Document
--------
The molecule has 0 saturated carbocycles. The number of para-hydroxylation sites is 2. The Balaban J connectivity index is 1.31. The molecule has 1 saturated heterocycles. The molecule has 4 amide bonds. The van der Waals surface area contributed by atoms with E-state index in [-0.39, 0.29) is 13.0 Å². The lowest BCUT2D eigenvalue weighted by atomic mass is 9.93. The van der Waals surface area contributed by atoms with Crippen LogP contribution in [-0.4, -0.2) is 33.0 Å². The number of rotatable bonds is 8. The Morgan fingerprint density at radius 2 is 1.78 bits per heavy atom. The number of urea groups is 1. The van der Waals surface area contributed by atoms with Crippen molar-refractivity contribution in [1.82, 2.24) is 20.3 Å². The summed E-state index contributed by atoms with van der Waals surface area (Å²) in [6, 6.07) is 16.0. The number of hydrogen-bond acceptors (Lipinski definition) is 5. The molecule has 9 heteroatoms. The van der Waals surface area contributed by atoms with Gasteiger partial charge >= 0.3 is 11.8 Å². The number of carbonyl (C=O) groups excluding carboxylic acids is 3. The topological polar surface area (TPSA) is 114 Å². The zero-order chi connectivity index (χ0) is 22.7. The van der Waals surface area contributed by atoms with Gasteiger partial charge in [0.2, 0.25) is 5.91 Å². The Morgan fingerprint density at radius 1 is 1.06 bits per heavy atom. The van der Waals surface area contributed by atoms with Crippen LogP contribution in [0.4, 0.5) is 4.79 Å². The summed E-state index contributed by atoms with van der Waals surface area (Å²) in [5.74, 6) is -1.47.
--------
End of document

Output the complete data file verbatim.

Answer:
The molecule has 0 saturated carbocycles. The number of para-hydroxylation sites is 2. The Balaban J connectivity index is 1.31. The molecule has 1 saturated heterocycles. The molecule has 4 amide bonds. The van der Waals surface area contributed by atoms with E-state index in [-0.39, 0.29) is 13.0 Å². The lowest BCUT2D eigenvalue weighted by atomic mass is 9.93. The van der Waals surface area contributed by atoms with Crippen LogP contribution in [-0.4, -0.2) is 33.0 Å². The number of rotatable bonds is 8. The Morgan fingerprint density at radius 2 is 1.78 bits per heavy atom. The number of urea groups is 1. The van der Waals surface area contributed by atoms with Crippen molar-refractivity contribution in [1.82, 2.24) is 20.3 Å². The summed E-state index contributed by atoms with van der Waals surface area (Å²) in [6, 6.07) is 16.0. The number of hydrogen-bond acceptors (Lipinski definition) is 5. The molecule has 9 heteroatoms. The van der Waals surface area contributed by atoms with Gasteiger partial charge >= 0.3 is 11.8 Å². The number of carbonyl (C=O) groups excluding carboxylic acids is 3. The topological polar surface area (TPSA) is 114 Å². The zero-order chi connectivity index (χ0) is 22.7. The van der Waals surface area contributed by atoms with Gasteiger partial charge in [0.2, 0.25) is 5.91 Å². The Morgan fingerprint density at radius 1 is 1.06 bits per heavy atom. The van der Waals surface area contributed by atoms with Crippen LogP contribution in [0.4, 0.5) is 4.79 Å². The summed E-state index contributed by atoms with van der Waals surface area (Å²) in [5.74, 6) is -1.47.